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-   -   old nikkor to new Nikon d 60 (https://forums.steves-digicams.com/nikon-dslr-57/old-nikkor-new-nikon-d-60-a-159223/)

yiorgos Sep 2, 2009 1:24 AM

old nikkor to new Nikon d 60
 
I'm going to buy Nikon d 60 body. I have AF Zoom-Nikkor 28-80 f/3,5-5,6d lens left from old film camera Nikon n 60.
So the question is will it work with d 60? If not, what other Nikon models will it work with?

JimC Sep 2, 2009 4:59 AM

You could mount it on a D60, but you wouldn't have Autofocus with it (you'd need to use Manual Focus)

The current entry level Nikon dSLR bodies (D40, D40x, D60, D3000, D5000) do not have a built in focus motor. So, you'll need to use lenses that do have a motor built in if you want Autofocus. In the Nikon lineup, that means using AF-S (Silent Wave Motor focusing) lenses to get Autofocus with these bodies. All other Nikon dSLR bodies (D50, D70, D80, D90, D100, D200, D300, etc.) do have motors built into the camera body and would Autofocus with that lens.

That lens isn't worth much on the used market. So, I probably wouldn't base a camera purchase decision over it.

yiorgos Sep 2, 2009 8:04 AM

Thank you for detailed answer!

JimC Sep 2, 2009 8:41 AM

Also keep in mind that you'll have a narrower angle of view (more apparent magnification) using a camera model with an APS-C size sensor. For cameras using a Sony APS-C size sensor (as the D60 uses), just multiply the focal length of the lens by 1.5x to see what focal length you'd need on a 35mm camera for the same angle of view. For example, a 100mm lens on a D60 would give you the same angle of view that you'd get using a 150mm lens on a 35mm camera (100mm x 1.5 = 150mm). For Canon dSLR models using a Canon APS-C size sensor (which is slightly smaller compared to the Sony APS-C size sensor used in your Nikon D60), use 1.6x instead.

IOW, that 28-80mm lens would give you the same angle of view on a D60 that you'd have using a 42-120mm lens on a 35mm camera. That's great if you want a longer focal length, but can present problems when you need a wider angle of view (for example group shots indoors where you may not be able to back up far enough to fit everyone into the frame, or a photo of a tree or buildings where the wide end of the zoom range with that kind of lens may be too long on a camera using an APS-C size sensor if you don't have room to back up further.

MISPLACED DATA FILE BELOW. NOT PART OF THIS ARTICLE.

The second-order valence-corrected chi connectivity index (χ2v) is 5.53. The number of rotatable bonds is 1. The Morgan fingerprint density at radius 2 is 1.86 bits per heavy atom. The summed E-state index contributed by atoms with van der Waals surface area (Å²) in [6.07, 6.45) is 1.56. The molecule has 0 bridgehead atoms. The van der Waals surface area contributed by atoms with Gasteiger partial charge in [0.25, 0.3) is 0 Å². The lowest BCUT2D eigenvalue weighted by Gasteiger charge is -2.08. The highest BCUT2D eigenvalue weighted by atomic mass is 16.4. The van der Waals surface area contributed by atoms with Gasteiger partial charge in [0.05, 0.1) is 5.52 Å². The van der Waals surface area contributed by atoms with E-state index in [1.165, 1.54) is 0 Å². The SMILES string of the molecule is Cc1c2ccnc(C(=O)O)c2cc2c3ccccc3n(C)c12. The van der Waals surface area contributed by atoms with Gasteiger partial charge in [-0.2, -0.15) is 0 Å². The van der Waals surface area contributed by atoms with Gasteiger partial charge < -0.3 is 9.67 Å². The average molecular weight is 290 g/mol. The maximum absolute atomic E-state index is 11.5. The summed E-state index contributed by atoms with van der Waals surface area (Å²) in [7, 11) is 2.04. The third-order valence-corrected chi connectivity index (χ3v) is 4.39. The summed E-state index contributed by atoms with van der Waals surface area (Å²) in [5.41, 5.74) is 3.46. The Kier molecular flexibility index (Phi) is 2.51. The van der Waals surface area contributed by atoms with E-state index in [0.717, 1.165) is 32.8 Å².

That's one reason that kit lenses with models using an APS-C size sensor usually start out at around 18mm. For example, a Nikkor 18-55mm lens on that camera would give you approximately the same angle of view you'd have using a 27-82mm lens on a 35mm camera (roughly the same range you had with your 28-80mm lens on a 35mm camera -- again, just multiply the focal length by 1.5x to see how they compare).

dwig Sep 2, 2009 8:13 PM

To summarize:

1. The lens will work on a D60
.
2. The lens will allow all basic exposure modes (Auto, P, S, A, & M) to be used.

3. The lens will not autofocus, but the "electronic rangefinder" function should work fine (basically, you play the part of the AF motor by turning the focusing ring and an indicator in the VF tells you when it thinks you are in focus).

4. When used on a DX format camera, like the D60, the lens' focal length range leaves it somewhat lacking as an only lens, though its not unusable for someone not partial to wide angle lenses. It would be better as a companion to another wider lens, either the 18-55 kit lens common on the D60 or something like a 12-24mm lens.

yiorgos Sep 3, 2009 3:29 AM

Thank you, dwig, now I have enough food for fought. I simply saw a new d 60 body with a substantial discount and was about to buy it. Now Iíll once more weigh all pros and cons and probably buy d 80, or even switch to Canon d 1000 or 450.

yiorgos Sep 3, 2009 3:31 AM

Thanks a lot JimC. I was told old lens will most likely work differently with new SLR, now I can understand the reason. Some people also state that the quality of photos will be considerably worse.


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